There are a lot of ways this can be sliced and diced, but for investors, the key is the future opportunity. This is predicated on future Revenue and OCF/Share growth and valuation relationships that equate to potential investment returns.

Behind the paywall is the Stock Screener List. This currently includes nearly 45 companies with fully built out financial models including historical information and 5-year forecasts for financial performance and valuation assumptions to get at potential annualized investment growth. The listing of companies can be found below.

As can be seen, not many companies are expected to generate annualized investment returns north of 15%. 40% of these companies are forecast to return an annualized 10% or lower return, with 32% expected to return 10-15%, 14% expected to return from 15-18%, and only 9% to return above 20%. Upon looking at the top options, the theme is consistent that those looking to take risk and innovate are where the best opportunities lie. Valuation has a lot to do with things, as well as growth potential. In many cases either companies like Big Tech are overvalued and investment potential will wane, or growth potential, notably for legacy/incumbent companies will further slow.


We've even got some major outliers like Snowflake, Inc. (SNOW) who is poised to see 50% annualized Revenue growth the next five years, but because the SP is currently so overvalued, mid-term returns are not anticipated to be as robust. Of course the market can always inflate the SP because growth is so robust. But savvy investors will only act when the valuation is conservatively justified and the risk/reward is ideal.

The portfolio under management is the complete opposite as only two current holdings have a less than 20% potential annualized investment return expectation over the mid-term. Revenue performance expectations are also much more robust, with 26% of the holdings forecast to see greater than 50% annualized growth over the mid-term, and 37% within the 30-40% range, 26% within the 20-30% range, and the remaining 11% just below 20%.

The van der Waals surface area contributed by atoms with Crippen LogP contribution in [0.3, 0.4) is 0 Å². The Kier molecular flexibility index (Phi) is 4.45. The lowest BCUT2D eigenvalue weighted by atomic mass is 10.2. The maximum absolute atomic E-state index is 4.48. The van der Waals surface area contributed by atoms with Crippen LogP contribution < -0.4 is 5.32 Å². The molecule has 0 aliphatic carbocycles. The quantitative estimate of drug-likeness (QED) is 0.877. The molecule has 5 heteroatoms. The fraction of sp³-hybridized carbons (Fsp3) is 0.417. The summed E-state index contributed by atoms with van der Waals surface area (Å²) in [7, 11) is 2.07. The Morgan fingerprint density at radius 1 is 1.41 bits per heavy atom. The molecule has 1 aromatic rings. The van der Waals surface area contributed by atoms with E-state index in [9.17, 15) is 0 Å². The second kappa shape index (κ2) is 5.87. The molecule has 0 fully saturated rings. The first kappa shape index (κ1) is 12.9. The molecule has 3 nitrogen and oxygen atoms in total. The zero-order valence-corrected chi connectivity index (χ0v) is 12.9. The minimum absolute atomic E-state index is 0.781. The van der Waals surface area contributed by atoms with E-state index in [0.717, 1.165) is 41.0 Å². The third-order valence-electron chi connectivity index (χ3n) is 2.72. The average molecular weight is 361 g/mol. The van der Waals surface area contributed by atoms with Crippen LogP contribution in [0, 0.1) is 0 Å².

There are many other variables at play like EVs, industry nuances, competitive risks, human capital, the list goes on, and these are covered through the individual financial model development and quarterly updates. Revenue growth is the key at driving all other core valuation metrics so the plots above are meant to provide this high-level relationship.

Another tool of comparison is the portfolio's current cost basis for each holding versus the current SP and relative future return potential between the two. The grey line indicates the proportional difference. Anything over 100% signifies that the cost basis is positioned to see a higher annualized return over the mid-term versus the current SP and vice versa. Clearly with 2022 being a beat-down year for aggressive growth, most holdings cost basis are above today's SP. This is expected to change dramatically over time.


Conclusion

The key point I want to emphasize here is that many stocks on the Stock Screener List are not going to do as well as those within the portfolio as many will see a much more rapid decline in growth characteristics as the pandemic continues to fade. For aggressive growth investors and those thinking that Big Tech will only continue to lead, it's important to recognize historical trends, relative/peer analysis, and future potential.


I recognize also that some of the holdings within the portfolio are pushing innovation limits aggressively and that there are risks associated with their attempts, and this is a big reason why tools like the Stock Screener List and EV Pretenders List will be key. Each quarter financial models are updated and through these tools, mid-term trajectories are fine-tuned.


Lastly, while the Stock Screener List only includes nearly 45 companies, the goal is to continue building this out towards hundreds of companies initially, with the longer-term objective to encompass all potential public company investments listed on U.S. exchanges.